Sorry! De informatie die je zoekt, is enkel beschikbaar in het Engels.
This programme is saved in My Study Choice.
Something went wrong with processing the request.
Something went wrong with processing the request.

Rotterdam law does not deliver on its promises

10 August 2022
There are many ways to make a neighborhood more attractive and safer, but rejecting unemployed citizens is not one of them. That is the conclusion of urban economists Hans Koster and Jos van Ommeren. Their research into the effects of the Rotterdam Law, which has also been applied in Den Bosch, Nijmegen, Schiedam, Tilburg, Vlaardingen and Zaanstad, shows that local policymakers have not succeeded in attracting purchasing power households to vulnerable neighborhoods. In fact, the announcement of the policy has resulted in an additional negative stigma on neighborhoods where the Rotterdam Law has been applied.

The original purpose of the Rotterdam Act - officially known as the Dutch Act on Extraordinary Measures for Urban Problems - was to improve the quality of life in vulnerable neighbourhoods, particularly those areas that had an excessive concentration of disadvantaged households and struggled with crime. The law saw the light of day in 2005 and was controversial from the start because it could encourage discrimination. It gave local politicians a legal instrument to bar the influx of certain population groups with a too low income (unemployed, people on welfare) or with a criminal past into social housing in designated neighbourhoods and to give preference to housing seekers with a job.

Housing Permit
For individuals who want to live in social housing in designated neighbourhoods, the new law means they must apply for a housing permit. This screens the individual and looks at whether the applicant has a continuous living period of six months or longer in the area behind their name, has an earned income above the social welfare standard, and has not been eligible with the justice system. If any of these conditions are not met, the municipality has the right to deny the applicant access to social housing in these neighbourhoods.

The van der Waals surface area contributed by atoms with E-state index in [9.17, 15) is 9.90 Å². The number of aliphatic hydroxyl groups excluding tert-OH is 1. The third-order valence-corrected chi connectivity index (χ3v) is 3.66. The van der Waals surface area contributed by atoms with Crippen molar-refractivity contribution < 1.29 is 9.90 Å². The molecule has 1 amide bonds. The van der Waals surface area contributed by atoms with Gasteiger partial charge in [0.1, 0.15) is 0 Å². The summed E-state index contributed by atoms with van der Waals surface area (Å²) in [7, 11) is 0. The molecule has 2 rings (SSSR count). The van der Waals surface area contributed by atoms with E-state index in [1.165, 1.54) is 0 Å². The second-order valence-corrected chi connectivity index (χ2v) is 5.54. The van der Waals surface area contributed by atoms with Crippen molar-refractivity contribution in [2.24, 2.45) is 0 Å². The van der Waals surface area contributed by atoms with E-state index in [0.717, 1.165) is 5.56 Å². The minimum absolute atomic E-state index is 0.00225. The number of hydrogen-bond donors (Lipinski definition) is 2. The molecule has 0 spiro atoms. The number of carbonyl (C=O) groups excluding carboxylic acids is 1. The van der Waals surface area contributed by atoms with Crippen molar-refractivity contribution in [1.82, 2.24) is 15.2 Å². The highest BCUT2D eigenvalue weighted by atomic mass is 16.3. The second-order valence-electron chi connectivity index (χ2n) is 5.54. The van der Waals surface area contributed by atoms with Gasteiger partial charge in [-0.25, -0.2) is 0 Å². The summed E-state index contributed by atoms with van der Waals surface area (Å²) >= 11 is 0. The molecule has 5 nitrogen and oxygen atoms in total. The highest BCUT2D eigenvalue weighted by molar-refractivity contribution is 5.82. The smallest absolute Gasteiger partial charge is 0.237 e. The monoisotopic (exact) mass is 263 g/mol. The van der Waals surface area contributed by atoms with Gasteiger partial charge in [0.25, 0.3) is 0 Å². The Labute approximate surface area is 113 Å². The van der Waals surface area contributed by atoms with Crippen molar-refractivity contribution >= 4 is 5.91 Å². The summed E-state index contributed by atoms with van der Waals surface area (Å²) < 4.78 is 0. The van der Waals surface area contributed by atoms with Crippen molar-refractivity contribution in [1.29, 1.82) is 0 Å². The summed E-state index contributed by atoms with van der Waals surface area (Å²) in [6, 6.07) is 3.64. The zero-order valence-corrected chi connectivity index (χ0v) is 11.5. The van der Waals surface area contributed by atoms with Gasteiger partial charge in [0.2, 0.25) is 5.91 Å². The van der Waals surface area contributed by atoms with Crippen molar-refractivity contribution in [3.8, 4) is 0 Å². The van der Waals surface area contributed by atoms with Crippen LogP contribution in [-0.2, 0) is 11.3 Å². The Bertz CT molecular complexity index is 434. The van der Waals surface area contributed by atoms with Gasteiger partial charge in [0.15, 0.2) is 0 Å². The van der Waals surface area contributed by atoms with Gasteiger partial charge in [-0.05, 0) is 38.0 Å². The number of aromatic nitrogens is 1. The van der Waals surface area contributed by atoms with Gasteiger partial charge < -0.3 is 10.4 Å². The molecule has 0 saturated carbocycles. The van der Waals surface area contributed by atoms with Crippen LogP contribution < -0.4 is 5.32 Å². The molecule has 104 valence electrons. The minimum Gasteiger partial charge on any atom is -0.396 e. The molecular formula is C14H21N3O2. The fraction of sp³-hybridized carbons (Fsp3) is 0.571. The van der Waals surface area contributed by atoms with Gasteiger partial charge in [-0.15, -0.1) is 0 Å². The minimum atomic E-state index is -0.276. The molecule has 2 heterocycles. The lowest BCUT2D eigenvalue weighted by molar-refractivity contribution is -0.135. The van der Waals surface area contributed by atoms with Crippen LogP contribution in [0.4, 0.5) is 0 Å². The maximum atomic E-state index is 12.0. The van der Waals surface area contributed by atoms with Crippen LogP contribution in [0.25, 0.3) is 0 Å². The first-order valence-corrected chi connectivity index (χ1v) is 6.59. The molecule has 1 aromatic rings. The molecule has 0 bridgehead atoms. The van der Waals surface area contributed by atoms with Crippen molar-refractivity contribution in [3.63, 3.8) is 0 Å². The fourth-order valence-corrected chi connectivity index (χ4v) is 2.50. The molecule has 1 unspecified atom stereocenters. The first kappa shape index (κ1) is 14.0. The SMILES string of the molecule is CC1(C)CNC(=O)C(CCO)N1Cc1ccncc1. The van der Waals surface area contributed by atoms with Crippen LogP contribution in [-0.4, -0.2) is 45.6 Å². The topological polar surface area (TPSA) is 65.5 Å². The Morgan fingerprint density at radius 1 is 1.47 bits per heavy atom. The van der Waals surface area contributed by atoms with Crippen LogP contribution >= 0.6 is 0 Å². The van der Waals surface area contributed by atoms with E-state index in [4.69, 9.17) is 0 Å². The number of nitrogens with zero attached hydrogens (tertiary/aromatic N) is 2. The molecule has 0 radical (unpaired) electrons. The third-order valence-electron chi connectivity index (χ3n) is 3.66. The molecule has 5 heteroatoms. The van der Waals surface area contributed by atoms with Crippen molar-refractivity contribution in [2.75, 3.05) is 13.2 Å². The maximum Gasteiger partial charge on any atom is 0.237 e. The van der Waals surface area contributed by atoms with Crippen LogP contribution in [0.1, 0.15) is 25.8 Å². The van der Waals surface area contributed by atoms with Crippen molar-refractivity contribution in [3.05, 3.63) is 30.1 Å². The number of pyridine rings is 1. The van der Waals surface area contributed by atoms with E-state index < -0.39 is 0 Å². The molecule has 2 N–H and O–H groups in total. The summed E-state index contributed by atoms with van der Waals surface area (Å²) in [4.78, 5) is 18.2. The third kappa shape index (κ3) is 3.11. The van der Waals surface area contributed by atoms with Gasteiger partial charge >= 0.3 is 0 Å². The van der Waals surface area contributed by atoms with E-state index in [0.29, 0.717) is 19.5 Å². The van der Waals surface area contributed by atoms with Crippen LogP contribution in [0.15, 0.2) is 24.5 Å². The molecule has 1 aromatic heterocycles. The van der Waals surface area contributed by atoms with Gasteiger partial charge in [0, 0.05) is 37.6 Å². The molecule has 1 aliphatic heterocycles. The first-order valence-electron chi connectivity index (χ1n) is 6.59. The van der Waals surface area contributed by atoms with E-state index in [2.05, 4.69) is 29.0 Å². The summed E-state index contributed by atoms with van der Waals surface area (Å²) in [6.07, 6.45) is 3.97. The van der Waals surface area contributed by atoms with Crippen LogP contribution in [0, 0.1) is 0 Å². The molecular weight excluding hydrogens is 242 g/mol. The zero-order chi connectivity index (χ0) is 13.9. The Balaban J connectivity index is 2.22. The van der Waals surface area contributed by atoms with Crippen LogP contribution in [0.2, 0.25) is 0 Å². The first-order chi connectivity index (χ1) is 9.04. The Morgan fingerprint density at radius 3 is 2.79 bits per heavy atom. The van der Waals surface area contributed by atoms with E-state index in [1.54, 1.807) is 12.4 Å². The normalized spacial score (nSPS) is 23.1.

"The idea behind this is that if you exclude unemployed people from the neighbourhood and attract people with higher incomes, the composition of the neighbourhood would become more diverse and therefore more attractive," explains Hans Koster. "But using unique data from the Central Bureau of Statistics, we show that this social mixing has hardly improved. The new residents who did receive a housing permit hardly differed demographically and economically from the current residents." 

Furthermore, both urban economists indicate that another goal of the law - making urban spaces livable - has not produced the desired effect either. Because the Rotterdam Law forces municipalities to communicate what the most unsafe and disadvantaged neighbourhoods are, it was suddenly clear to everyone what the "worst" neighbourhoods in a city were. By looking at local differences in housing prices, Koster and van Ommeren show that prices of houses in the neighbourhoods in which the Rotterdam Law was applied decreased compared to prices of houses in the neighbourhood, indicating a so-called stigma effect: people are willing to pay less for a house in a neighbourhood known to everyone as a bad area.

All in all, the effects of the Rotterdam Law for both residents of social housing and owner-occupied homes are more negative than positive. If it were up to Koster, he would immediately stop this law, because it creates unnecessary bureaucracy and does not produce the desired results.

Read more about the study Neighbourhoods won't be improved by banning the unemployed.